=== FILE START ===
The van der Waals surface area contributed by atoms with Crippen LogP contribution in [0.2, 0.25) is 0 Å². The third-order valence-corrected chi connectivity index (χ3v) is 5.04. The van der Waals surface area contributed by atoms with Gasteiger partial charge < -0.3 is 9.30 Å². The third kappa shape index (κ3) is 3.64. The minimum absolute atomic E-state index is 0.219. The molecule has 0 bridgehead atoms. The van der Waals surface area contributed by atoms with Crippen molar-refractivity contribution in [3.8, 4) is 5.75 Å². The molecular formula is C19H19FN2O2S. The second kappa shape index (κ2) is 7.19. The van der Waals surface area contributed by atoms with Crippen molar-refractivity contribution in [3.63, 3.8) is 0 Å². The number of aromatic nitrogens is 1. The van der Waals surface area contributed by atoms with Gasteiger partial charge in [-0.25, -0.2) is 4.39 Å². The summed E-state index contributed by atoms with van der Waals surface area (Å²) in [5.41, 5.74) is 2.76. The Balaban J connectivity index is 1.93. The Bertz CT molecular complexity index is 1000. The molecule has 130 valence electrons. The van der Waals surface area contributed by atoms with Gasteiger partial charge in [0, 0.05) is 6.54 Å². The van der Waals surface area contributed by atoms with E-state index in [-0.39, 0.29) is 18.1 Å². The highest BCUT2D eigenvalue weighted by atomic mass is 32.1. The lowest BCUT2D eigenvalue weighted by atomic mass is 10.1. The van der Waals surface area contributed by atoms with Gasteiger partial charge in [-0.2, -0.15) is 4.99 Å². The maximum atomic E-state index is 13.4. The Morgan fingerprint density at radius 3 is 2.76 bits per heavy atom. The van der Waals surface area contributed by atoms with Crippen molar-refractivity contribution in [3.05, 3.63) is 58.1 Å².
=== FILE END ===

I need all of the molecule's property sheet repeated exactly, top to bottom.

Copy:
The van der Waals surface area contributed by atoms with Crippen LogP contribution in [0.2, 0.25) is 0 Å². The third-order valence-corrected chi connectivity index (χ3v) is 5.04. The van der Waals surface area contributed by atoms with Gasteiger partial charge < -0.3 is 9.30 Å². The third kappa shape index (κ3) is 3.64. The minimum absolute atomic E-state index is 0.219. The molecule has 0 bridgehead atoms. The van der Waals surface area contributed by atoms with Crippen molar-refractivity contribution in [3.8, 4) is 5.75 Å². The molecular formula is C19H19FN2O2S. The second kappa shape index (κ2) is 7.19. The van der Waals surface area contributed by atoms with Crippen molar-refractivity contribution in [3.63, 3.8) is 0 Å². The number of aromatic nitrogens is 1. The van der Waals surface area contributed by atoms with Gasteiger partial charge in [-0.25, -0.2) is 4.39 Å². The summed E-state index contributed by atoms with van der Waals surface area (Å²) in [5.41, 5.74) is 2.76. The Balaban J connectivity index is 1.93. The Bertz CT molecular complexity index is 1000. The molecule has 130 valence electrons. The van der Waals surface area contributed by atoms with Gasteiger partial charge in [0, 0.05) is 6.54 Å². The van der Waals surface area contributed by atoms with E-state index in [-0.39, 0.29) is 18.1 Å². The highest BCUT2D eigenvalue weighted by atomic mass is 32.1. The lowest BCUT2D eigenvalue weighted by atomic mass is 10.1. The van der Waals surface area contributed by atoms with Gasteiger partial charge in [-0.2, -0.15) is 4.99 Å². The maximum atomic E-state index is 13.4. The Morgan fingerprint density at radius 3 is 2.76 bits per heavy atom. The van der Waals surface area contributed by atoms with Crippen molar-refractivity contribution in [3.05, 3.63) is 58.1 Å².